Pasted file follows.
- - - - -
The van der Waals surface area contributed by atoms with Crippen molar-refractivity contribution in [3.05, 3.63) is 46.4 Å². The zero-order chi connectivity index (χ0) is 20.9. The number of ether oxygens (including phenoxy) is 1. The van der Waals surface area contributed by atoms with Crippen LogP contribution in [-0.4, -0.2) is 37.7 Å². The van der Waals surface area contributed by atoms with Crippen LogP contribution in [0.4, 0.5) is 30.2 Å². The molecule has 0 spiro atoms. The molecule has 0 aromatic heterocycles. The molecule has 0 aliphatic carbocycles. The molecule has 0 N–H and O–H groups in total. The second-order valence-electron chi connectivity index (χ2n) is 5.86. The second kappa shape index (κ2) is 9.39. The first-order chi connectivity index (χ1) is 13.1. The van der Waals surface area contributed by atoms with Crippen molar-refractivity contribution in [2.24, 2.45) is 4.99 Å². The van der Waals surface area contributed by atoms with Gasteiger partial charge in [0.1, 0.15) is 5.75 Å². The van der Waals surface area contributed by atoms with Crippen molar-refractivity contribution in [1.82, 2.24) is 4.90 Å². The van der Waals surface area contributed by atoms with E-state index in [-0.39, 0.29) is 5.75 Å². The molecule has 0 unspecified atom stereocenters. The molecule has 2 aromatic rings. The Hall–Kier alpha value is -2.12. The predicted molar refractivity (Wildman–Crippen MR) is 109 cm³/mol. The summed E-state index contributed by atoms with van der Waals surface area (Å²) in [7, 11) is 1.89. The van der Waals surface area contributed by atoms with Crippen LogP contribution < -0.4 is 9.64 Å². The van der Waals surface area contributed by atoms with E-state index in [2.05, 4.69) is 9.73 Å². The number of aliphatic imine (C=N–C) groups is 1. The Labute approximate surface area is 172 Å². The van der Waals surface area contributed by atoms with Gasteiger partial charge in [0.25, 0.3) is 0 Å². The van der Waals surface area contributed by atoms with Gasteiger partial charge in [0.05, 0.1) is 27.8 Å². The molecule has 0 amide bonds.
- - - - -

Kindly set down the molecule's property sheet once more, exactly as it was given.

The van der Waals surface area contributed by atoms with Crippen molar-refractivity contribution in [3.05, 3.63) is 46.4 Å². The zero-order chi connectivity index (χ0) is 20.9. The number of ether oxygens (including phenoxy) is 1. The van der Waals surface area contributed by atoms with Crippen LogP contribution in [-0.4, -0.2) is 37.7 Å². The van der Waals surface area contributed by atoms with Crippen LogP contribution in [0.4, 0.5) is 30.2 Å². The molecule has 0 spiro atoms. The molecule has 0 aromatic heterocycles. The molecule has 0 aliphatic carbocycles. The molecule has 0 N–H and O–H groups in total. The second-order valence-electron chi connectivity index (χ2n) is 5.86. The second kappa shape index (κ2) is 9.39. The first-order chi connectivity index (χ1) is 13.1. The van der Waals surface area contributed by atoms with Crippen molar-refractivity contribution in [2.24, 2.45) is 4.99 Å². The van der Waals surface area contributed by atoms with Gasteiger partial charge in [0.1, 0.15) is 5.75 Å². The van der Waals surface area contributed by atoms with Crippen molar-refractivity contribution in [1.82, 2.24) is 4.90 Å². The van der Waals surface area contributed by atoms with E-state index in [-0.39, 0.29) is 5.75 Å². The molecule has 0 unspecified atom stereocenters. The molecule has 2 aromatic rings. The Hall–Kier alpha value is -2.12. The predicted molar refractivity (Wildman–Crippen MR) is 109 cm³/mol. The summed E-state index contributed by atoms with van der Waals surface area (Å²) in [7, 11) is 1.89. The van der Waals surface area contributed by atoms with Crippen LogP contribution < -0.4 is 9.64 Å². The van der Waals surface area contributed by atoms with E-state index in [2.05, 4.69) is 9.73 Å². The number of aliphatic imine (C=N–C) groups is 1. The Labute approximate surface area is 172 Å². The van der Waals surface area contributed by atoms with Gasteiger partial charge in [0.25, 0.3) is 0 Å². The van der Waals surface area contributed by atoms with Gasteiger partial charge in [0.05, 0.1) is 27.8 Å². The molecule has 0 amide bonds.